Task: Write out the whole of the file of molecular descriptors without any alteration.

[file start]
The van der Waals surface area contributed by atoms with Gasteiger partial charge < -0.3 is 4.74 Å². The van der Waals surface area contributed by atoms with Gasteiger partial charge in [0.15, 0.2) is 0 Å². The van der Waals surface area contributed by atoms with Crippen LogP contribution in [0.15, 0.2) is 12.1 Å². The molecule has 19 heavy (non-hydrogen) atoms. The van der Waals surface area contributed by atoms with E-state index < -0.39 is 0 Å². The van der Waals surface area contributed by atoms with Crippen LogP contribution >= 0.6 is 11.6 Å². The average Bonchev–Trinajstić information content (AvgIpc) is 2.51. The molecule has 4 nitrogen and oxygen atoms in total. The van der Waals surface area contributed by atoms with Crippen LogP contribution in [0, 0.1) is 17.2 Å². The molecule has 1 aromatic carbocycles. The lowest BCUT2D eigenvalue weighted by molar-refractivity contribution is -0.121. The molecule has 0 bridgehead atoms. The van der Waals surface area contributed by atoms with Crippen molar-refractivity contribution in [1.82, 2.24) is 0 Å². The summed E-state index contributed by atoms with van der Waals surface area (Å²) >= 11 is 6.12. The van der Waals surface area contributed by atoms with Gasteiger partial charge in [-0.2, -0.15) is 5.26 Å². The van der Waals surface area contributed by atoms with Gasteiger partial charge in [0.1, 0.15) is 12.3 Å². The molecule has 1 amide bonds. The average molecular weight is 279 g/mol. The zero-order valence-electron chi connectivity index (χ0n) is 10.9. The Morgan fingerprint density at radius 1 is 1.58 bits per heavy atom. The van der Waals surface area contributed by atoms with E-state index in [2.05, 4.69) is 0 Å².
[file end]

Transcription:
The van der Waals surface area contributed by atoms with Gasteiger partial charge < -0.3 is 4.74 Å². The van der Waals surface area contributed by atoms with Gasteiger partial charge in [0.15, 0.2) is 0 Å². The van der Waals surface area contributed by atoms with Crippen LogP contribution in [0.15, 0.2) is 12.1 Å². The molecule has 19 heavy (non-hydrogen) atoms. The van der Waals surface area contributed by atoms with E-state index < -0.39 is 0 Å². The van der Waals surface area contributed by atoms with Crippen LogP contribution >= 0.6 is 11.6 Å². The average Bonchev–Trinajstić information content (AvgIpc) is 2.51. The molecule has 4 nitrogen and oxygen atoms in total. The van der Waals surface area contributed by atoms with Crippen LogP contribution in [0, 0.1) is 17.2 Å². The molecule has 1 aromatic carbocycles. The lowest BCUT2D eigenvalue weighted by molar-refractivity contribution is -0.121. The molecule has 0 bridgehead atoms. The van der Waals surface area contributed by atoms with Crippen molar-refractivity contribution in [1.82, 2.24) is 0 Å². The summed E-state index contributed by atoms with van der Waals surface area (Å²) >= 11 is 6.12. The van der Waals surface area contributed by atoms with Gasteiger partial charge in [-0.2, -0.15) is 5.26 Å². The van der Waals surface area contributed by atoms with Gasteiger partial charge in [0.1, 0.15) is 12.3 Å². The molecule has 1 amide bonds. The average molecular weight is 279 g/mol. The zero-order valence-electron chi connectivity index (χ0n) is 10.9. The Morgan fingerprint density at radius 1 is 1.58 bits per heavy atom. The van der Waals surface area contributed by atoms with E-state index in [2.05, 4.69) is 0 Å².